Have you ever known identical twins and wondered why they don’t look exactly the same? Why if two individuals have exactly the same genes don’t they look the same? Similarly, if two children are brought up together and at the same time, why don’t they act the same?
This is the foundation of the nature – nurture debate. This debate looks at the role the environment (or personal experience) and/or genes have on determining individual behaviour. Scientists used to be happy to say that individual behaviour was “a bit of both” (i.e. a mixture of nature and nurture), but with advancing technology this is no longer the case. Scientists are now developing this area and determining which specific behaviours are manipulated the most by either the environment or genes.
It is not just Biology in which this area is relevant. The debate has had an influence in anti-social behaviour, and the theory that a child brought up in an abusive environment will itself be abusive later in life. In more extreme cases, people on trial for rape have even claimed that they have a “rape gene” and despite their environmental upbringing they were “programmed” to commit this crime.
So how do you test if a particular behaviour is the result of the environment or genes? As mentioned above identical twins are often used in this area. Twins are genetically identical, so output studies can be used to measure environmental effects on behaviour. This includes things like reaction times and academic ability. These are both easy to measure and are completely non-invasive.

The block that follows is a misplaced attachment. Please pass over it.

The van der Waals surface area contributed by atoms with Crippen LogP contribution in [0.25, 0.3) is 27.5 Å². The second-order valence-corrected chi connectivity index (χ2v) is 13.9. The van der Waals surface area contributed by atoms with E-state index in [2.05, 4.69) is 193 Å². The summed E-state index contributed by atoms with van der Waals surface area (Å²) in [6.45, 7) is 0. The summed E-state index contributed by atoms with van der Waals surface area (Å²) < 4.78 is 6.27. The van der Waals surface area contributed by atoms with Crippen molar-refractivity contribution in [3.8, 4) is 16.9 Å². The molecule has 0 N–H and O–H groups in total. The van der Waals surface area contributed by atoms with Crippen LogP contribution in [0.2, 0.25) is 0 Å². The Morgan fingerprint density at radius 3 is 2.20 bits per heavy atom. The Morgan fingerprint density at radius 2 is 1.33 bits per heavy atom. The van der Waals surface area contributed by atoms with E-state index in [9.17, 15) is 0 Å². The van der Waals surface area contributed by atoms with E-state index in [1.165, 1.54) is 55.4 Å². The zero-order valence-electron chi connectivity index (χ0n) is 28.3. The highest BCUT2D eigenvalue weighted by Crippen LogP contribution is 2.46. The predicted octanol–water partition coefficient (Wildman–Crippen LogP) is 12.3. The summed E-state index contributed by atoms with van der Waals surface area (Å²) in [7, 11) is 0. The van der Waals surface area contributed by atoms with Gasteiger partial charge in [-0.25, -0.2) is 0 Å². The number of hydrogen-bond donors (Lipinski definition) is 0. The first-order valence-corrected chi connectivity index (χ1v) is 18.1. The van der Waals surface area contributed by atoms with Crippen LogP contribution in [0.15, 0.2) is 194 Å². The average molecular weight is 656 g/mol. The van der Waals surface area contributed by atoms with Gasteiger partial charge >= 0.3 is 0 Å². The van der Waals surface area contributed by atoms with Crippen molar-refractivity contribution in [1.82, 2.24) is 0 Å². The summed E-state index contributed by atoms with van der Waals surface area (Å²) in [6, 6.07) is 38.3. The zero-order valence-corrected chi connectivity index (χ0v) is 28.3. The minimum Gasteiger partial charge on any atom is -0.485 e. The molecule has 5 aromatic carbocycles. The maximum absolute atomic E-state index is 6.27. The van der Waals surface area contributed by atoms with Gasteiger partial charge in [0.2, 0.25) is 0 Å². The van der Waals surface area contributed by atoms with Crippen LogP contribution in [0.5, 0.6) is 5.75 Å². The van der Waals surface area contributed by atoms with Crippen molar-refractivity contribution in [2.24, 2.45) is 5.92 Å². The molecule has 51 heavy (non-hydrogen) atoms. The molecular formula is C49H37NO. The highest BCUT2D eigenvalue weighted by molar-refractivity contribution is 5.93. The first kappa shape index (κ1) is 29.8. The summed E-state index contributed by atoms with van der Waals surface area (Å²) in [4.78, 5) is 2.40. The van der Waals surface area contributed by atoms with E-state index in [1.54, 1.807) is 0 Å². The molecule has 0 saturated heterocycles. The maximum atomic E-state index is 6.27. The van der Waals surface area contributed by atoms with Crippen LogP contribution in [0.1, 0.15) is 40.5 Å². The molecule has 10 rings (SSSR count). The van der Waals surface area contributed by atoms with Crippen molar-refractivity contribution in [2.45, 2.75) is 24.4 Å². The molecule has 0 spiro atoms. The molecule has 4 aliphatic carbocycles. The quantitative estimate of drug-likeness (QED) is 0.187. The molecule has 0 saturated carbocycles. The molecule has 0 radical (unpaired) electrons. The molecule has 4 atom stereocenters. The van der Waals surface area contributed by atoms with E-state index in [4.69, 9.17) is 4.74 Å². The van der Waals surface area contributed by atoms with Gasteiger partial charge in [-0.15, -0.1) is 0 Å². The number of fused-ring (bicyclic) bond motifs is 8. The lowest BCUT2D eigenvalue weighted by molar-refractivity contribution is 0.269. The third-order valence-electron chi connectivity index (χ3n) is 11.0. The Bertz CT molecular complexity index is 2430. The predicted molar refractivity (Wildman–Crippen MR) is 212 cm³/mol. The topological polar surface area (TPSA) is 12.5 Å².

A popular topic at the moment is the field of epigenetics. This is the study of how environmental information (and experiences) can be transmitted from one generation to the next. Today an article from science daily discusses the importance of epigenetics in our understanding of brain plasticity, the cognitive benefits of motherhood, and how a parent’s exposure to drugs, alcohol and stress can alter the brain development and behaviour of their offspring.
Ultimately the nature nurture debate will still go on. I would imagine the public find it a little unsettling to think the way we behave is already “decided” before we are born. Likewise, if a child has had a particularly bad upbringing, it would be unsettling to think their environment will decide the way they will behave. The link between genes, the environment and behaviour is a complex relationship. Common consensus is that, while the presence or lack of a gene might make us more likely to do something, we still choose how we behave, and have control over our lives. How this will be manipulated in the courts is another matter. I can just imagine a defendant arguing his or her genes “made them do it”.
Science daily article: http://www.sciencedaily.com/releases/2011/11/111114112013.htm?utm_medium=twitter&utm_source=twitterfeed